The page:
Challenger Memories

I had just started my career as a Corporate Paralegal on the island of Palm Beach. Twenty five years ago today there was excitement in the air as everyone was anticipating the Challenger Space Shuttle launch.

At the time of the launch everyone gathered in the Senior Attorney’s office to watch the big event – we had a clear view out over the Atlantic Ocean and there was a bright blue sky that day. As we stood silently watching history in the making, we had no idea the horrific history that was about to be made. I remember watching in awe, the strong straight plum of smoke and the tiny dot that was the shuttle blasting up into the sky and thinking about Christa McAuliffe and what must be going through her “normal school teacher” mind. Then suddenly the smoke screwed off in a few different directions and the smoke was no longer a straight line.

There were audible gasps from the rest of my co-workers as they had watched the shuttle take off from the exact same location many times and they knew something had gone terribly wrong. I remember asking, “Is it not supposed to look like that? Did something go wrong.” At about that same time telephones from all through the office began to ring and the assembled crowd scattered. I recall hearing further gasps, several muffled oh no’s and crying.

I rushed to my office and called my husband, at the time he worked for Pratt and Whitney, a jet engine manufacturer, and he knows just about all there is to know about aviation. He didn’t answer.

Suddenly the office became quiet and still. Everyone just left.

I kept trying to call Bill and when I finally reached him he sounded pretty gruff. It was obvious to me something was terribly wrong and knew exactly what had happened…something I didn’t grasp until that night when I got home from work and watched the news and heard the speculation. And then he told me the stark reality of just what I had witnessed that day.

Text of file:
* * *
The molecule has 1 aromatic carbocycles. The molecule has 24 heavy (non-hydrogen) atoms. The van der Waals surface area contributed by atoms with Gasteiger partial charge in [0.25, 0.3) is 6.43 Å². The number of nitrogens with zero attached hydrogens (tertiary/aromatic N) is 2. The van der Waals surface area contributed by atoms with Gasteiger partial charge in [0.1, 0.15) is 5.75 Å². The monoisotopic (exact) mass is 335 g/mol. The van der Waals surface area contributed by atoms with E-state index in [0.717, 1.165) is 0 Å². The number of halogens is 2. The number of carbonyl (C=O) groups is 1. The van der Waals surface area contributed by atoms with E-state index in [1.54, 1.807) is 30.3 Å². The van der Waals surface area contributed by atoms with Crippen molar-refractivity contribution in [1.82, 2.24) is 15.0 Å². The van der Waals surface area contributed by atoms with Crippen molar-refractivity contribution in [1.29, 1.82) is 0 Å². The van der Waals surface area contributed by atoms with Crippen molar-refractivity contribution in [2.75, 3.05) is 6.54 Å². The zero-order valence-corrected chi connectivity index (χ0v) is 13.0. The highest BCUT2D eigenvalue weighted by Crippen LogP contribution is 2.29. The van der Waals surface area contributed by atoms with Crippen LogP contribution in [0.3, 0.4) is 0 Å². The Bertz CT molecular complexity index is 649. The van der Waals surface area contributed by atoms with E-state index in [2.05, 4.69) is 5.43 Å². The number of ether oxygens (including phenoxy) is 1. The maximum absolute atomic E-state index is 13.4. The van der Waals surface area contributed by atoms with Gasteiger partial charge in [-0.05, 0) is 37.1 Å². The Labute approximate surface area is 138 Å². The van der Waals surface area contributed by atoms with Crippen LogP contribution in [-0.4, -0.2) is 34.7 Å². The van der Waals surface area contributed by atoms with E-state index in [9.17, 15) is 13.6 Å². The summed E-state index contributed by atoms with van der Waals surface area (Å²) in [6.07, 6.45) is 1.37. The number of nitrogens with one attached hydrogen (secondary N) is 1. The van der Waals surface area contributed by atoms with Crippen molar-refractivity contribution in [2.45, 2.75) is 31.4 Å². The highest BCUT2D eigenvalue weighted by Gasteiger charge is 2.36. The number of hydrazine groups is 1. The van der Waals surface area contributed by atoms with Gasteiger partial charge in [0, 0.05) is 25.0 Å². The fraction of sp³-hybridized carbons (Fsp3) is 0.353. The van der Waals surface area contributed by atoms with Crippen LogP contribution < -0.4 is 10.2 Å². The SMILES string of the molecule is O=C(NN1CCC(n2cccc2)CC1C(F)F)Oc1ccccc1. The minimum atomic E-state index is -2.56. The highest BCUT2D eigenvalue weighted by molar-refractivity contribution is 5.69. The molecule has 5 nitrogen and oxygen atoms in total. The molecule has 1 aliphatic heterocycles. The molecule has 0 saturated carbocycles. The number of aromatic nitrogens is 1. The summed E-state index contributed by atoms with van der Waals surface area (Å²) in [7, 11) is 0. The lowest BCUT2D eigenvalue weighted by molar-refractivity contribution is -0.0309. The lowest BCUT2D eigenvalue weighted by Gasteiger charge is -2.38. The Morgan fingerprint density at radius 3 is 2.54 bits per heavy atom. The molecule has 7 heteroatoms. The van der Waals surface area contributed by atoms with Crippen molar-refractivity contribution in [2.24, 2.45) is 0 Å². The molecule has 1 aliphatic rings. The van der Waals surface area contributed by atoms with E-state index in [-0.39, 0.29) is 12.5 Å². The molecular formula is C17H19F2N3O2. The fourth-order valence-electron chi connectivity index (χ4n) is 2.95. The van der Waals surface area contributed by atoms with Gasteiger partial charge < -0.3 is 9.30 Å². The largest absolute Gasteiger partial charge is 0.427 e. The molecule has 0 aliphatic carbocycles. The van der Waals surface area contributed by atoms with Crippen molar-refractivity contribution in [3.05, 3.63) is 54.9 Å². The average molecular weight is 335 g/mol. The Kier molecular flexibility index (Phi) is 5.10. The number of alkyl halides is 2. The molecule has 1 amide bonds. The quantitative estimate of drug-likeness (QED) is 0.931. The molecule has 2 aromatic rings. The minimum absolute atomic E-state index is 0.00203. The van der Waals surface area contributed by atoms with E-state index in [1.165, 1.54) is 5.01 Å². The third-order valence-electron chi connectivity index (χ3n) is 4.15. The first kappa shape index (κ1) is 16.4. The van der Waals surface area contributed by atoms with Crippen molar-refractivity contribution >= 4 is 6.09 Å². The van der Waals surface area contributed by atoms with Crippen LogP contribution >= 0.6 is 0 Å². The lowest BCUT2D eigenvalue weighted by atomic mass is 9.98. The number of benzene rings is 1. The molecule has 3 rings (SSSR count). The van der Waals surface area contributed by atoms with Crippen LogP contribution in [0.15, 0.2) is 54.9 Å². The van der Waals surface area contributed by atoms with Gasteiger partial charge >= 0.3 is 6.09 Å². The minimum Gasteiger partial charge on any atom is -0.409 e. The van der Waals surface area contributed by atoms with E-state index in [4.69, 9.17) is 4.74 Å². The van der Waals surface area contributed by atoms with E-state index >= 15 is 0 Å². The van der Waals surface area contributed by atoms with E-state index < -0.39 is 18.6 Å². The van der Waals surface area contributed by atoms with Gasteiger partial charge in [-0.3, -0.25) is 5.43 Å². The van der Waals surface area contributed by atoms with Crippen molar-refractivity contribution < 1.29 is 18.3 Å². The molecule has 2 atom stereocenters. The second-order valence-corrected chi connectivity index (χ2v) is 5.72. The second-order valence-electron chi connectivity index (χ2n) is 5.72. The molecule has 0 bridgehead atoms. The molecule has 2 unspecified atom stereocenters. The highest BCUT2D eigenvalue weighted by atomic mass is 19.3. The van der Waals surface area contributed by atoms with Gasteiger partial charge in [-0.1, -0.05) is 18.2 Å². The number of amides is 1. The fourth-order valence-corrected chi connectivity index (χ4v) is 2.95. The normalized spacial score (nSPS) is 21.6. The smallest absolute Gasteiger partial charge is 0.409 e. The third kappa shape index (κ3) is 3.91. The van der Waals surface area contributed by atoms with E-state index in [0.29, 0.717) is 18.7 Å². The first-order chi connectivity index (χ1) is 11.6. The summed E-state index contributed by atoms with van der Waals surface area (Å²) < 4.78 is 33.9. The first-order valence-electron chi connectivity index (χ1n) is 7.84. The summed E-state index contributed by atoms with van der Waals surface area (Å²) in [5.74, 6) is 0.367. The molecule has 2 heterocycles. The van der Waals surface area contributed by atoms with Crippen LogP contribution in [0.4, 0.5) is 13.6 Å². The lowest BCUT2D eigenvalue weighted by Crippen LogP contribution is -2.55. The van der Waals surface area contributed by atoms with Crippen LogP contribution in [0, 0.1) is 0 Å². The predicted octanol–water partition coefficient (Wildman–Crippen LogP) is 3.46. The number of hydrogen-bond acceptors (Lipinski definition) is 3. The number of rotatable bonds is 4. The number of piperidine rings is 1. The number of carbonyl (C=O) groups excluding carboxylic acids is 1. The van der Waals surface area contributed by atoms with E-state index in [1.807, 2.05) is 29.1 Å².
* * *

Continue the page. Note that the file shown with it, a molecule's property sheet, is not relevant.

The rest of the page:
The next morning all of Highway 95 was a blaze with headlights. The local news media had asked us all to drive with our headlights on in memory of the astronauts. It was pretty much all anyone could talk about.

The day of the Challenger explosion and days after that all I could think about was that a regular woman, who was a teacher, was on that flight. She was dead, her children had no mother, her husband no wife. That’s not what she signed up for – it was supposed to be the adventure of a lifetime, not the end of her life. It was heartbreaking as the news showed over and over the look on her parents face as they sat in the bleachers during take off and slowly the reality of what had just occurred became apparent to them. It was awful.

I did a lot of praying for Christa’s family, her students and all of those astronauts and their families. It was an honor to do the same for them again today.

I was just remembering today…and wanted to share with you.

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